On 10 June 1919 Alexander McKinley, a qualified dental mechanic, was entered as a Probationary Sick Berth Attendant for twelve months with the opportunity to be accepted into the Permanent Service as a Dental Mechanic Fourth Class if considered suitable. There was no precedent for uniformed dental mechanics at the time in either the Royal Navy or the United States Navy. McKinley was dispatched to Cerberus to be kitted up and then to Australia for duty with the dental officer. However, his presence in Cerberus was misinterpreted and he remained there until November.
Doubtless he would have continued to serve in Cerberus longer were it not for the favourable impression that he had created with Surgeon Lieutenant Ellis, the Senior Medical Officer. Ellis, in a letter to his Captain which was subsequently forwarded to Navy Office, noted that since his arrival McKinley had been performing the duties of a dental surgeon in the depot, this being the result of verbal instructions from the Director of Naval Medical Services in Navy Office pending the appointment of a dental officer. He continued that …as this rating performs his work in a highly satisfactory manner, I strongly recommend that he be rated a Chief Petty Officer forthwith and given an opportunity in the near future to qualify for the rank of Dental Surgeon Lieutenant, RAN. This letter brought an immediate response from Navy Office and McKinley was transferred to Australia in his then rating of Probationary Sick Berth Attendant. He joined the ship on 2 January 1920 and was advanced to Dental Mechanic Fourth Class on 1 July 1920.
Dental Branch established
In June 1919, shortly after Australia’s return to her home port, Atwill submitted a report calling for a Dental Branch comprised of six dental officers and supported by mechanics and assistants. Atwill’s report was adopted and in August 1919 two additional dental officers (Hugh Wright and Henry Lambert) with the newly adopted rank title of Surgeon Lieutenant (D) were appointed. Atwill’s resignation was accepted in September of that year and he was replaced by Surgeon Lieutenant (D) Donald Austin. Two more dental mechanics were entered under similar conditions to McKinley and in July 1920 a Navy Order formalised the Dental Mechanic rating.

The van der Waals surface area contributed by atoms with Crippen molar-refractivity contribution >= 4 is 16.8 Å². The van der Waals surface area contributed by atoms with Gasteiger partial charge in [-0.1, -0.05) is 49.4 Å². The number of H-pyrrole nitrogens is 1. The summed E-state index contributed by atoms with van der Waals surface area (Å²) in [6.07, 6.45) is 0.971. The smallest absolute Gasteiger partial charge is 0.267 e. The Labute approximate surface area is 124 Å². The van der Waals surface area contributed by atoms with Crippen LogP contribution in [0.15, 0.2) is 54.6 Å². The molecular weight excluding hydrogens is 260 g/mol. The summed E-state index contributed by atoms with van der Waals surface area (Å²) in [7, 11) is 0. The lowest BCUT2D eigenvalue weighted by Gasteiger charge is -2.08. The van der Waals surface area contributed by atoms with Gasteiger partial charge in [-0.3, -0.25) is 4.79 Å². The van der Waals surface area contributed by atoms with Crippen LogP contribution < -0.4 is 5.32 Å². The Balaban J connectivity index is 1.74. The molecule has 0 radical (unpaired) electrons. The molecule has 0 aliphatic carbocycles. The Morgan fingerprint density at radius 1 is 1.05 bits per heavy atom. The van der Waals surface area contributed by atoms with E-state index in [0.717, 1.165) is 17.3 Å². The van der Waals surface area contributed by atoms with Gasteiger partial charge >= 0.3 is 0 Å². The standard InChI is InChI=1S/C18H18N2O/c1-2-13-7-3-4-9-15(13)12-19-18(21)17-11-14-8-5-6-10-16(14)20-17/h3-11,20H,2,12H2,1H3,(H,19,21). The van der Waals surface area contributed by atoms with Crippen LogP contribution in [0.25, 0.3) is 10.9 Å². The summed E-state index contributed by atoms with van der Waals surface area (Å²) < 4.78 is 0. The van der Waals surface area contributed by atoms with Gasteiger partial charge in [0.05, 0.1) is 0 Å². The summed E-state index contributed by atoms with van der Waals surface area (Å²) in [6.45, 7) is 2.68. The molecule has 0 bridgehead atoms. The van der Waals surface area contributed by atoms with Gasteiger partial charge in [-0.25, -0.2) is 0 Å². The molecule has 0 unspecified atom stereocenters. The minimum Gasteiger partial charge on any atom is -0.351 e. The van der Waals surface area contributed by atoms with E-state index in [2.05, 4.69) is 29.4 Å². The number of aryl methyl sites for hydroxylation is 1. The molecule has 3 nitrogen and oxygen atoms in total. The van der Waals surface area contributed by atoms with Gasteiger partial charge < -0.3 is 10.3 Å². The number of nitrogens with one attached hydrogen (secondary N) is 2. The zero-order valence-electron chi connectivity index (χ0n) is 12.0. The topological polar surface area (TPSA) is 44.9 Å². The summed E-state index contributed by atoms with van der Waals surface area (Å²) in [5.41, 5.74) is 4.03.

The naval armament reduction decisions of the Washington Conference in 1921 resulted in a reduction of the ships and personnel of the RAN. Australia was placed in reserve at the end of 1921 releasing one dental officer for duty in the recently opened shore training establishment Cerberus at Westernport. Surgeon Lieutenant (D) Austin was borne on the books of HMAS Melbourne for Fleet duties. Unfortunately, he could not be accommodated in a sea-going ship and had no surgery ashore but in 1921 a temporary surgery was fitted in HMAS Psyche.
Dental standards for entry
As the Navy had become wholly responsible for the dental treatment of its personnel, dental standards for entry were reintroduced requiring a minimum of 14 sound teeth excluding third molar teeth. Early in 1922 Surgeon Lieutenant Boake joined the Service and on 1 April 1924 Austin was promoted to Lieutenant Commander. Later in that year two additional dental officers, Woolcott and Ellis Richards, were appointed. In 1927 the training of boy seamen ceased and Woolcott, together with Ellis Richards, left for England to join the new heavy cruisers Australia and HMAS Canberra. At the end of 1929 Austin was promoted to Surgeon Commander (D) and a Branch structure of one Commander, three Lieutenant Commanders and three Lieutenants was approved. In 1929 the beginning of the economic depression saw a general reduction in ships and personnel although the strength of the Dental Branch was not affected. In 1930 recruiting ceased and the total strength of the RAN fell to 3,239. And so ends the early history of the Dental Branch of the RAN, which did not greatly change until the new demands of WWII, but that is another story.